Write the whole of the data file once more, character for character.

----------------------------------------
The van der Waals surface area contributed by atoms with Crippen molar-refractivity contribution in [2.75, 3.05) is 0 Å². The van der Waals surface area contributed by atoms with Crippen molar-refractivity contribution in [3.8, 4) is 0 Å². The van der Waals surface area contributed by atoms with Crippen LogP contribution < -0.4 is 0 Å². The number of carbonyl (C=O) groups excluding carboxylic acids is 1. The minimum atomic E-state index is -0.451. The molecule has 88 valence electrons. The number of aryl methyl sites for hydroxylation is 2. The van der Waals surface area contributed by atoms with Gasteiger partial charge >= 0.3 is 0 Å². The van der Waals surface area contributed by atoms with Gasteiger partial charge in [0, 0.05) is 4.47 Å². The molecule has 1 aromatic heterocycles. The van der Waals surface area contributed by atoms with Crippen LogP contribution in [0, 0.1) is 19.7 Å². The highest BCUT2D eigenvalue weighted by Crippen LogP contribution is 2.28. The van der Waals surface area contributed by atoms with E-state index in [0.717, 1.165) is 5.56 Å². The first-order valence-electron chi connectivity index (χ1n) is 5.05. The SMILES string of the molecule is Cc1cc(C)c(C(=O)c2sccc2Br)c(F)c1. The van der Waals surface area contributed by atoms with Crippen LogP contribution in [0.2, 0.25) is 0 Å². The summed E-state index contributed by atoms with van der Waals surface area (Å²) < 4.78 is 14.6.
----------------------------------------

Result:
The van der Waals surface area contributed by atoms with Crippen molar-refractivity contribution in [2.75, 3.05) is 0 Å². The van der Waals surface area contributed by atoms with Crippen molar-refractivity contribution in [3.8, 4) is 0 Å². The van der Waals surface area contributed by atoms with Crippen LogP contribution < -0.4 is 0 Å². The number of carbonyl (C=O) groups excluding carboxylic acids is 1. The minimum atomic E-state index is -0.451. The molecule has 88 valence electrons. The number of aryl methyl sites for hydroxylation is 2. The van der Waals surface area contributed by atoms with Gasteiger partial charge >= 0.3 is 0 Å². The van der Waals surface area contributed by atoms with Gasteiger partial charge in [0, 0.05) is 4.47 Å². The molecule has 1 aromatic heterocycles. The van der Waals surface area contributed by atoms with Crippen LogP contribution in [0, 0.1) is 19.7 Å². The highest BCUT2D eigenvalue weighted by Crippen LogP contribution is 2.28. The van der Waals surface area contributed by atoms with E-state index in [0.717, 1.165) is 5.56 Å². The first-order valence-electron chi connectivity index (χ1n) is 5.05. The SMILES string of the molecule is Cc1cc(C)c(C(=O)c2sccc2Br)c(F)c1. The van der Waals surface area contributed by atoms with Crippen LogP contribution in [0.2, 0.25) is 0 Å². The summed E-state index contributed by atoms with van der Waals surface area (Å²) < 4.78 is 14.6.